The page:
It is interesting to know that the opposite of spam is ham in the email world. And we all feel the same way about spam, we hate it. To bad for the manufacturers of Spam in a can.
So is there a way to eliminate spam all together and have that burnished inbox you always wanted? Well here's some honest truths.
- You can never 100% avoid receiving spam emails. Never.
- There is nothing to stop spammers from attempting to send email FROM YOU!
- You want to completely avoid spam, delete your inbox.
Now while that paints a bleak picture, there are things you can do to reduce your spam intake. Here are my top tips to reducing spam coming into your inbox.
1. Don't download pictures automatically
Your email program (Outlook, Thunderbird etc) may be downloading images in emails automatically upon opening. This is great if you want to get that email newsletter you love looking at first time you open it, but images in emails are also used to track email opens, your IP address, your computer type and your location. This is typically okay when used properly, email marketing giants like Mailchimp use this method with success, but unscrupulous email marketers use this information to test if the emails were opened or not, validating your email address as active thus receiving more spam. Web based email like Gmail will proxy the images on your behalf, which protect your identity, but can validate the email address to spammers, however Gmail has pretty accurate spam filtration in place already.
Set your email program to block images by default and selectively click the Download Images button only on emails you trust, and assume each time you do that the sender has tracked that event.
2. Use SPF (Sender Protection Framework)
Having an SPF rule in your DNS can tell other mail servers what IP addresses or host names your actual (legitimate) emails are coming from. This can help other email spam filters determine if the messages that they receive that come from you are potential spam or actually from you.
Your email and domain host can help you setup SPF rules based on your setup.
3. Don't reply, just delete it
If you are unsure, delete it. I have seen in my years, a lot of business owners reply to spam emails asking to clarify or confirm if the email they received is legit. This is a mistake, don't get caught out, it's always safer to delete or if you're still unsure ask your tech person for their opinion.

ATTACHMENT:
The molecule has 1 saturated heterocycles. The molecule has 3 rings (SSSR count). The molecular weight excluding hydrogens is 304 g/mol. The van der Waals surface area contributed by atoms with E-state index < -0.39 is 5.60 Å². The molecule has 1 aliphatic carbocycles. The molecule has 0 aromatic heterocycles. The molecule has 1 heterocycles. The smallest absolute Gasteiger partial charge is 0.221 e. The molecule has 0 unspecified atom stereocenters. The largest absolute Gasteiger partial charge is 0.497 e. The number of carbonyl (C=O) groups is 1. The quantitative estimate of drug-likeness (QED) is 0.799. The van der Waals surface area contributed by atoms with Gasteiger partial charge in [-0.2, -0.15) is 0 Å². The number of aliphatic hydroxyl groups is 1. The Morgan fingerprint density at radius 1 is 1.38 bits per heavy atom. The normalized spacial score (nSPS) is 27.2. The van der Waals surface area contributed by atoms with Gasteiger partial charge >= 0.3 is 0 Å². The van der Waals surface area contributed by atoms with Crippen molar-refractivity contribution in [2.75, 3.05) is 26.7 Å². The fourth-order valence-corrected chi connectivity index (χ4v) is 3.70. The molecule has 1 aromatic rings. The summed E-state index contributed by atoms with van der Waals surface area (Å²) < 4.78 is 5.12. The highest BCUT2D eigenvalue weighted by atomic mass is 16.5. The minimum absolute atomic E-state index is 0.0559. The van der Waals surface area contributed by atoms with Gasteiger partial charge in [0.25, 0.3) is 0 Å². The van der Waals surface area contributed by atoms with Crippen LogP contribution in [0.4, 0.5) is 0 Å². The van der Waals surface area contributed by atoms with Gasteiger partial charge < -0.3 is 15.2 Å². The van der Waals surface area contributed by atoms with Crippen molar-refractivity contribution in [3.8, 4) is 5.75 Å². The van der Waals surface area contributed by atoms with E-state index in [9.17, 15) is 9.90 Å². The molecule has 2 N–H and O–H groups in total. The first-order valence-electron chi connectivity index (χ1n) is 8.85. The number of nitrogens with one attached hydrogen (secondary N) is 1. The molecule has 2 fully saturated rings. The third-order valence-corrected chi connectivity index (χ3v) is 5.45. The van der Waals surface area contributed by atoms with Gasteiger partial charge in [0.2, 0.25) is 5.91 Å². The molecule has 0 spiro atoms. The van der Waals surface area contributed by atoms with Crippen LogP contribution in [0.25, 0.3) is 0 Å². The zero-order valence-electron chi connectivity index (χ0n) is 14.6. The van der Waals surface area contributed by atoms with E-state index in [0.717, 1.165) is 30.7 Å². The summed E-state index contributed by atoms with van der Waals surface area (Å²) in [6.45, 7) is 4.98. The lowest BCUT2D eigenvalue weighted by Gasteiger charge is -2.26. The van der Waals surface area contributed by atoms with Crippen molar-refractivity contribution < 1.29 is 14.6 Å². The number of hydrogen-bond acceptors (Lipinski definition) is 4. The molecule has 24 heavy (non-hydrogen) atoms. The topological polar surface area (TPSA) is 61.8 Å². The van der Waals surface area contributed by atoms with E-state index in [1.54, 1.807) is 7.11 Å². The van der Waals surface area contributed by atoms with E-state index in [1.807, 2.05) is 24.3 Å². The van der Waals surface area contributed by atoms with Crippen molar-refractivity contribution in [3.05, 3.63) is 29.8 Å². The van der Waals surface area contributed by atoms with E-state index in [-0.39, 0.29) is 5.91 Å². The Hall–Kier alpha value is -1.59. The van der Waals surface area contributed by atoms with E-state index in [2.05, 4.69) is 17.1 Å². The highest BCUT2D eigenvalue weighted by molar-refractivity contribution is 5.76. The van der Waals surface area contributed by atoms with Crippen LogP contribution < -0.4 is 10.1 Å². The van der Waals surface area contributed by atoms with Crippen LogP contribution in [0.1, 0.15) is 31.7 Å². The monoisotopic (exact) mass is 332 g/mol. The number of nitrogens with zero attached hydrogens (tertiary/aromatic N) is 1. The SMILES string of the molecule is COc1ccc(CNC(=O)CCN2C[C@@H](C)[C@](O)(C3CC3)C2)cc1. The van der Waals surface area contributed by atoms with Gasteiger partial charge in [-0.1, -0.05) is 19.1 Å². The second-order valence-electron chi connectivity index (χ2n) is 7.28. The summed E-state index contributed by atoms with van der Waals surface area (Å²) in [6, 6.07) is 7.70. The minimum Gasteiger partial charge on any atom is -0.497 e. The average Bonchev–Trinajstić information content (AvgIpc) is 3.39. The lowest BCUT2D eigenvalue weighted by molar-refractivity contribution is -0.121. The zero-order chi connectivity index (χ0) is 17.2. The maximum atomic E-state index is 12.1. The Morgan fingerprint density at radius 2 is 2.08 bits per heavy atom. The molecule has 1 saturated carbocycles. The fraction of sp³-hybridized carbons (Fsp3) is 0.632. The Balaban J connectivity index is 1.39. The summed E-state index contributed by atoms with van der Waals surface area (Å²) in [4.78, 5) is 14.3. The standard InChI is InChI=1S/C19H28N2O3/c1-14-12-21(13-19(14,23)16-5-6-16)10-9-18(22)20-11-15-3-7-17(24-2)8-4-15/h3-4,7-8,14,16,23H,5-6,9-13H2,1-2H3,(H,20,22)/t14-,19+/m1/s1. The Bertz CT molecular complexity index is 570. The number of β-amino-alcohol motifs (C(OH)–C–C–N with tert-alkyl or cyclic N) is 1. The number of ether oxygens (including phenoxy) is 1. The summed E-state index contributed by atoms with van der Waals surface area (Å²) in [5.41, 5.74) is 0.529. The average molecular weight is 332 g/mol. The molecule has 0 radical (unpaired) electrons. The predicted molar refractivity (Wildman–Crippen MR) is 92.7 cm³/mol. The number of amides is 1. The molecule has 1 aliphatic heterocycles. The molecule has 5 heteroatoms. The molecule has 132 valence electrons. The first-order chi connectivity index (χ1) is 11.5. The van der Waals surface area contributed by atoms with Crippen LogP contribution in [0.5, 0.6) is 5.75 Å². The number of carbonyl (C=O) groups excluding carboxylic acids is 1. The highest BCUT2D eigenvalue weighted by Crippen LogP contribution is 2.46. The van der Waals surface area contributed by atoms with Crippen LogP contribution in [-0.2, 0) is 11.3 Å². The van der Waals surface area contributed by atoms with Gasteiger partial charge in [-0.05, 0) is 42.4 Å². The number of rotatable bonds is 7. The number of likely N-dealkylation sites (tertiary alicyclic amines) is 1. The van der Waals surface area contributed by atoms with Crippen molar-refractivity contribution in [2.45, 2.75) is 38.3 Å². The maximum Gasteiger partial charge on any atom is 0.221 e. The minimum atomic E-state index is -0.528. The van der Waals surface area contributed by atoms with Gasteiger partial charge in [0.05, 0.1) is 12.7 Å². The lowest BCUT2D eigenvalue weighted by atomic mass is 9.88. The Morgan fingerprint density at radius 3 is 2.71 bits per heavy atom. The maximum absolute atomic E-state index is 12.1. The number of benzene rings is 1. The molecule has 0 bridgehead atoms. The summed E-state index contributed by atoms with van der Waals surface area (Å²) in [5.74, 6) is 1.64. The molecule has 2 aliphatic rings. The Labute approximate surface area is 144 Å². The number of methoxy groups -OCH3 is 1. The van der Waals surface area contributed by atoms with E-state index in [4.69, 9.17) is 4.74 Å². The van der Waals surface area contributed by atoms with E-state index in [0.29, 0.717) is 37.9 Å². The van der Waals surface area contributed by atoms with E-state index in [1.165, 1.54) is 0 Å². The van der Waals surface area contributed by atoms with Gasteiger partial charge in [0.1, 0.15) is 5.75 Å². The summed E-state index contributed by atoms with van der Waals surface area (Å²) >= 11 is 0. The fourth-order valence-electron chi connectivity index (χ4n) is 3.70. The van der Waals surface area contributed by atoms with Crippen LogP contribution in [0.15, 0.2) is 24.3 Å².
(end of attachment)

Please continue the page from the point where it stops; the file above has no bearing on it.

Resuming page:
4. Don't ask to be spammed
Treat your email address as privately as you would your home address. Don't give it out to any website that you're not convinced is being honest. You wouldn't give your home address to a stranger on the street would you? Most IT people have a throw away email address they use for signing up to websites, sign up for a GMail or Hotmail address that you can use as a junk email address and when you're unsure about a website use that address instead of your normal address.
5. Look for "Sign Me Up To Newsletter/Marketing" checkboxes on website signup or contact forms, uncheck it.
Nice website owners will ask your permission to send you newsletters, in fact in Australia - and much of the world, it's the law to ask permission rather than hide and assume consent in terms and conditions. If you're offered the choice, say no.
6. Don't click links in suspicious looking emails
Similarly to tracking images, links can be used to track your personal information as well as validate your email address to spammers. It's also not hard to hide the true destination of a link, for example, it may say www.your-real-bank-address.com but when you click it you go to www.fake-bank-steals-identity-and-money.com and opens you up to receiving more spam, or worse, have your personal information or bank account details stolen.
Just use common sense. If you walk the streets at night, you're naturally cautious of every darkened figure walking your way, so should you treat unknown emails.
It may seem untrusting, but it'll give you the best chance to protect your inbox and your identity.